I spotted this tag first on youtube since I follow one book reviewer there – Eric, and decided to post my answers to this tag, too. The creator of this tag is Ariel Bessett, and I have also seen this tag at Whimsy Pages (Alex’s blog) and at The Book Prescription. I am not tagging anyone for this tag, and everyone is welcome to participate.
I. Is there a book that you started that you still need to finish by the end of the year?
The Maias (Os Maias)  by José Maria de Eça de Queiroz. After I enjoyed The Crime of Father Amaro, I thought I would read another book by this author – Os Maias, a realist family saga, which was also recommended to me by Susana at A Bag Full of Stories. I am still to finish this Portuguese classic even though I started it about three weeks ago, but I do have an excuse – it is 715 pages long! I am enjoying it so far and I think it will be a five-star read for me.
II. Do you have an autumnal book to transition to the end of the year?
Every time I think of autumn or winter, I think of some nice crime mystery to read. I think it is so nice to read something like that in a warm home when there is snow or rain falling outside. I will be reading some detective stories by Andrea Camilleri (The Shape of Water and The Snack Thief will probably be my next reads). I also want to re-read The Essex Serpent , which I enjoyed very much when I first read it. Given its slightly gothic, dark atmosphere and setting, it will also be the perfect autumnal transition. Continue reading “The End of the Year Book Tag” →
I. Twelve Who Ruled: The Year of The Terror in the French Revolution  by R.R. Palmer – ★★★★1/2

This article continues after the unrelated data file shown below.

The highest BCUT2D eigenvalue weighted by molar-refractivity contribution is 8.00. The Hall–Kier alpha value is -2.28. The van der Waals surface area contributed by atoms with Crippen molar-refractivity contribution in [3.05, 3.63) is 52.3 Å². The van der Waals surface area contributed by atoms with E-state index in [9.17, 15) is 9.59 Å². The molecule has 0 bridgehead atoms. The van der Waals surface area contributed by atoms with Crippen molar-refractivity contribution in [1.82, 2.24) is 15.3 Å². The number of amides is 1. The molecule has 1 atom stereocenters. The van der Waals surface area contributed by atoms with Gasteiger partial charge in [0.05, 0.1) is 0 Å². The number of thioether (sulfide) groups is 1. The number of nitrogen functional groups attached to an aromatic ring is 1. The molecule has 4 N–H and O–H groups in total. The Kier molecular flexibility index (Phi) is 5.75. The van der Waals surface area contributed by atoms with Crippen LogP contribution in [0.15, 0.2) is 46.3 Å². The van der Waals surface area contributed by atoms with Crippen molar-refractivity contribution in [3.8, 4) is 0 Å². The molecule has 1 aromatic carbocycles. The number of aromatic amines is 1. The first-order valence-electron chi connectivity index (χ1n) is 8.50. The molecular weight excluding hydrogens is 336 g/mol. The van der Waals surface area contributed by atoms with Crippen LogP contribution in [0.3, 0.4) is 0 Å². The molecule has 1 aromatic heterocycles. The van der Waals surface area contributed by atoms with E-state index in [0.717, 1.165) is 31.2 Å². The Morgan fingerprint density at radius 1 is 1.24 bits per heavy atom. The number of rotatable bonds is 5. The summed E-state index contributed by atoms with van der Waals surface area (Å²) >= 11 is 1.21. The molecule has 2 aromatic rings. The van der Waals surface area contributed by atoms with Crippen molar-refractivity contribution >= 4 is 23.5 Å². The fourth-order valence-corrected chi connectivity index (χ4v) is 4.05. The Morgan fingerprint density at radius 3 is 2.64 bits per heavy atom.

This book may be dated, but it did not lose any of its power from the time it was first published in 1941, and was re-issued many times (the last edition dates to 2013). In this book, R. R. Palmer looks at one particular time period in the history of France, and its Revolution – the year 1793-1974. But, what a year that was! Chaotic, unbelievable, bordering fantastical. After the death of Louis XVI, twelve people (virtually strangers to each other) started to govern the country and their slide into dictatorship gave the name to the year of their rule – The Year of the Terror. The year’s main symbol – the guillotine, operated alongside democratic ideas put in speeches and on paper. France has not seen anything like that before or since. Palmer’s engaging, illuminating account traces the months leading to the Year of the Terror, then focuses on the twelve men in charge of the country. The narrative further details the twelve men’s town and country policies, laws and actions, as they purported to stand for liberty, democracy, unity, justice and peace, but, actually, became the embodiment of the opposite. Foreign and civil wars, rebellions within and outside the country, as well as economic disasters, growing paranoia and the inability to maintain the central rule, are just some of the challenges that faced the twelve men after they were left in change of the country under the innocuous name “The Committee of Public Safety”. Continue reading “Recent History Non-Fiction Reads: Twelve Who Ruled; Rome: A History in Seven Sackings; & Milk of Paradise: A History of Opium” →